Facilitating social coping‐‘seeking emotional and practical support from others’‐as a critical strategy in maintaining the family care of people with dementia

Research output: Contribution to journalArticlepeer-review



External departments

  • Fuse
  • Newcastle University


Original languageEnglish
JournalHealth & Social Care in the Community
Early online date22 Sep 2020
Publication statusE-pub ahead of print - 22 Sep 2020
Publication type

Research output: Contribution to journalArticlepeer-review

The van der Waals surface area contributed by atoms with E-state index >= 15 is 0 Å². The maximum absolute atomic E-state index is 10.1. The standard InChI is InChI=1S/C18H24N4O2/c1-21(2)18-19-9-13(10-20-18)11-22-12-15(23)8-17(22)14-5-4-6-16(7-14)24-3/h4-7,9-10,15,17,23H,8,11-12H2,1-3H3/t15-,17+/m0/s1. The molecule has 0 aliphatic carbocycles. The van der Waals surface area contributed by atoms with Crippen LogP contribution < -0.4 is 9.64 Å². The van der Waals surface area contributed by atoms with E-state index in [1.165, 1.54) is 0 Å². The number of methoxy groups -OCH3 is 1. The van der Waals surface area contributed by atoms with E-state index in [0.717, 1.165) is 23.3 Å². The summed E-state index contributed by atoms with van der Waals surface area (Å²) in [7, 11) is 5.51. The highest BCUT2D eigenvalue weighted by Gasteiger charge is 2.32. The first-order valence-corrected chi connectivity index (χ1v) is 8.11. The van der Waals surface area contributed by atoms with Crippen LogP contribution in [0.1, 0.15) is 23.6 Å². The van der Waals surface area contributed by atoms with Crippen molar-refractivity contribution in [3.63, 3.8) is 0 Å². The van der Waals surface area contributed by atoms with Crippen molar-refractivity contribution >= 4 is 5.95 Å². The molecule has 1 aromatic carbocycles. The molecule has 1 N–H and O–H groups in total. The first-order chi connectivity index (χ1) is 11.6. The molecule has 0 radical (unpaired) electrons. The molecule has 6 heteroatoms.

The aim of this study was to identify how the family care of people living with dementia could be supported to make reliance on family care sustainable in the long term despite the impact of stress. A Realist Evaluation (Pawson & Tilley, 1997) was conducted to investigate this aim. An initial review established ‘coping’ as a primary means of mediating stressors associated with caregiving. However, there was a need to specify which coping approaches/strategies are most effective. In‐depth interviews were conducted with a purposive sample of family carers (n = 18) in a suburb in North East England from 2016 to 2017. Analysis of the data revealed ‘social coping’ (SC) that included an emotional support component as a critical mediator of family carer stress. Several key hindrances to the utilisation of SC, including underpinning causal factors, are explicated. Ways in which these hindrances might be overcome are discussed and guidelines introduced for how family carers, formal providers and practitioners can facilitate SC as a critical coping strategy in sustaining the family care of people with dementia over the long term.

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